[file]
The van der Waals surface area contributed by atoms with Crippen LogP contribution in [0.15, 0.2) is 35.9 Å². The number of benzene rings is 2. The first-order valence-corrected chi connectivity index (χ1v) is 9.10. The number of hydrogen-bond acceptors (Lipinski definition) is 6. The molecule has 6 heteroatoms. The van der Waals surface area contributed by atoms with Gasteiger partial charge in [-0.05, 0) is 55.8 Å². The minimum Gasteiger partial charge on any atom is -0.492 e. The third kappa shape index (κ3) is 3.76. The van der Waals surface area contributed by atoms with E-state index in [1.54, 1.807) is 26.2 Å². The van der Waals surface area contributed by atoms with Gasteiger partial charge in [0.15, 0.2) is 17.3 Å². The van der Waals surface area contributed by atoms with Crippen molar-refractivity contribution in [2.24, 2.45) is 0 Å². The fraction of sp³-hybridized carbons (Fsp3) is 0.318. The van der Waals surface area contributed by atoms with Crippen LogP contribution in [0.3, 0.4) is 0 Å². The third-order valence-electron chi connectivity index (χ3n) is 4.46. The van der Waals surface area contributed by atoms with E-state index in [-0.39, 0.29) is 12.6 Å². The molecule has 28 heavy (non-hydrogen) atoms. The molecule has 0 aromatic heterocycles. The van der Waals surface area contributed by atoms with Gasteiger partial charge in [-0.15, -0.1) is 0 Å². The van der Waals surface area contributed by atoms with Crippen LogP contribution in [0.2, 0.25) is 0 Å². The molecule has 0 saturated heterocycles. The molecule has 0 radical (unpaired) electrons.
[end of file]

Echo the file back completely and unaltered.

The van der Waals surface area contributed by atoms with Crippen LogP contribution in [0.15, 0.2) is 35.9 Å². The number of benzene rings is 2. The first-order valence-corrected chi connectivity index (χ1v) is 9.10. The number of hydrogen-bond acceptors (Lipinski definition) is 6. The molecule has 6 heteroatoms. The van der Waals surface area contributed by atoms with Gasteiger partial charge in [-0.05, 0) is 55.8 Å². The minimum Gasteiger partial charge on any atom is -0.492 e. The third kappa shape index (κ3) is 3.76. The van der Waals surface area contributed by atoms with E-state index in [1.54, 1.807) is 26.2 Å². The van der Waals surface area contributed by atoms with Gasteiger partial charge in [0.15, 0.2) is 17.3 Å². The van der Waals surface area contributed by atoms with Crippen molar-refractivity contribution in [2.24, 2.45) is 0 Å². The fraction of sp³-hybridized carbons (Fsp3) is 0.318. The van der Waals surface area contributed by atoms with Crippen LogP contribution in [0.3, 0.4) is 0 Å². The third-order valence-electron chi connectivity index (χ3n) is 4.46. The van der Waals surface area contributed by atoms with E-state index in [-0.39, 0.29) is 12.6 Å². The molecule has 28 heavy (non-hydrogen) atoms. The molecule has 0 aromatic heterocycles. The van der Waals surface area contributed by atoms with Gasteiger partial charge in [-0.15, -0.1) is 0 Å². The van der Waals surface area contributed by atoms with Crippen LogP contribution in [0.2, 0.25) is 0 Å². The molecule has 0 saturated heterocycles. The molecule has 0 radical (unpaired) electrons.